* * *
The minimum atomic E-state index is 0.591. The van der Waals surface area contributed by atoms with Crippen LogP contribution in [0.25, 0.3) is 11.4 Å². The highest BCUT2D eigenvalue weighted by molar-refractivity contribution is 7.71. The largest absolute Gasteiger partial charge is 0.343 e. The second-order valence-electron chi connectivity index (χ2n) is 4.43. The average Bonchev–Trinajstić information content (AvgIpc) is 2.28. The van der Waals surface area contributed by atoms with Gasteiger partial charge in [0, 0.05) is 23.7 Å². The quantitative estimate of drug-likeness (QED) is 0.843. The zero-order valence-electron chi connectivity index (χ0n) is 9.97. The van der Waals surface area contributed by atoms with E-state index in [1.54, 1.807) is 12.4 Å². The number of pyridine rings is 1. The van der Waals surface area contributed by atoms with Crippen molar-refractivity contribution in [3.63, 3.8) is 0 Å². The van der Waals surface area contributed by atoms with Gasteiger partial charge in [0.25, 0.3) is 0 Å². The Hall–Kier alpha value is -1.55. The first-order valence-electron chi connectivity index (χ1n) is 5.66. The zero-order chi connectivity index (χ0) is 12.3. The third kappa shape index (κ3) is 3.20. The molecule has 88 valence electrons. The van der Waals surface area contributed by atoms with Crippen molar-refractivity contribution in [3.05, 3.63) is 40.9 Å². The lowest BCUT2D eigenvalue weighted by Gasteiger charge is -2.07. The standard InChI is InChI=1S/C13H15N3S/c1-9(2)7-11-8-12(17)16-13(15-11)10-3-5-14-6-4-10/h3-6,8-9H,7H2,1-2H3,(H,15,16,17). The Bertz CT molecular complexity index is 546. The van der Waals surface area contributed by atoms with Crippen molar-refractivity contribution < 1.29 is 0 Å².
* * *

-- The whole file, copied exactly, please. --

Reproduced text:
The minimum atomic E-state index is 0.591. The van der Waals surface area contributed by atoms with Crippen LogP contribution in [0.25, 0.3) is 11.4 Å². The highest BCUT2D eigenvalue weighted by molar-refractivity contribution is 7.71. The largest absolute Gasteiger partial charge is 0.343 e. The second-order valence-electron chi connectivity index (χ2n) is 4.43. The average Bonchev–Trinajstić information content (AvgIpc) is 2.28. The van der Waals surface area contributed by atoms with Gasteiger partial charge in [0, 0.05) is 23.7 Å². The quantitative estimate of drug-likeness (QED) is 0.843. The zero-order valence-electron chi connectivity index (χ0n) is 9.97. The van der Waals surface area contributed by atoms with E-state index in [1.54, 1.807) is 12.4 Å². The number of pyridine rings is 1. The van der Waals surface area contributed by atoms with Crippen molar-refractivity contribution in [3.63, 3.8) is 0 Å². The van der Waals surface area contributed by atoms with Gasteiger partial charge in [0.25, 0.3) is 0 Å². The Hall–Kier alpha value is -1.55. The first-order valence-electron chi connectivity index (χ1n) is 5.66. The zero-order chi connectivity index (χ0) is 12.3. The third kappa shape index (κ3) is 3.20. The molecule has 88 valence electrons. The van der Waals surface area contributed by atoms with Crippen molar-refractivity contribution in [3.05, 3.63) is 40.9 Å². The lowest BCUT2D eigenvalue weighted by Gasteiger charge is -2.07. The standard InChI is InChI=1S/C13H15N3S/c1-9(2)7-11-8-12(17)16-13(15-11)10-3-5-14-6-4-10/h3-6,8-9H,7H2,1-2H3,(H,15,16,17). The Bertz CT molecular complexity index is 546. The van der Waals surface area contributed by atoms with Crippen molar-refractivity contribution < 1.29 is 0 Å².